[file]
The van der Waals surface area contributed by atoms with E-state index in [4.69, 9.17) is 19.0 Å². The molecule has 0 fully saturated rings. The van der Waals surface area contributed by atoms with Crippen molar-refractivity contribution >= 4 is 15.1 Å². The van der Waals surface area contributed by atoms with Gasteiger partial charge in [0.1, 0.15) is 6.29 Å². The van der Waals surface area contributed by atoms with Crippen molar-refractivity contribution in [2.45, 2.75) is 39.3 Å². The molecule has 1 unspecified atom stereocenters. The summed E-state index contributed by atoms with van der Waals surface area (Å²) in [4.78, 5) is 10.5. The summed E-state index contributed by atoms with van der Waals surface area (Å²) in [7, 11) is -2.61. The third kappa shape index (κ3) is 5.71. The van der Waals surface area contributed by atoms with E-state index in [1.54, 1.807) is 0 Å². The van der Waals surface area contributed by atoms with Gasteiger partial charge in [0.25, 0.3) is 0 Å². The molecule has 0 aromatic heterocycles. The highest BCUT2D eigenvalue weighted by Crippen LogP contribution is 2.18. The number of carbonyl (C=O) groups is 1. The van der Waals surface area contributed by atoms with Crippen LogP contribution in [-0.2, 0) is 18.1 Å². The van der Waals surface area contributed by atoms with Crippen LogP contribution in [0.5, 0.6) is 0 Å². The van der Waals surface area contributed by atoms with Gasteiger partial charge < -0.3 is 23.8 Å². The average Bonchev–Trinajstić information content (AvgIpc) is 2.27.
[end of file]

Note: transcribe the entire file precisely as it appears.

The van der Waals surface area contributed by atoms with E-state index in [4.69, 9.17) is 19.0 Å². The molecule has 0 fully saturated rings. The van der Waals surface area contributed by atoms with Crippen molar-refractivity contribution >= 4 is 15.1 Å². The van der Waals surface area contributed by atoms with Gasteiger partial charge in [0.1, 0.15) is 6.29 Å². The van der Waals surface area contributed by atoms with Crippen molar-refractivity contribution in [2.45, 2.75) is 39.3 Å². The molecule has 1 unspecified atom stereocenters. The summed E-state index contributed by atoms with van der Waals surface area (Å²) in [4.78, 5) is 10.5. The summed E-state index contributed by atoms with van der Waals surface area (Å²) in [7, 11) is -2.61. The third kappa shape index (κ3) is 5.71. The van der Waals surface area contributed by atoms with E-state index in [1.54, 1.807) is 0 Å². The van der Waals surface area contributed by atoms with Gasteiger partial charge in [0.25, 0.3) is 0 Å². The molecule has 0 aromatic heterocycles. The highest BCUT2D eigenvalue weighted by Crippen LogP contribution is 2.18. The number of carbonyl (C=O) groups is 1. The van der Waals surface area contributed by atoms with Crippen LogP contribution in [-0.2, 0) is 18.1 Å². The van der Waals surface area contributed by atoms with Crippen LogP contribution in [0.5, 0.6) is 0 Å². The van der Waals surface area contributed by atoms with Gasteiger partial charge < -0.3 is 23.8 Å². The average Bonchev–Trinajstić information content (AvgIpc) is 2.27.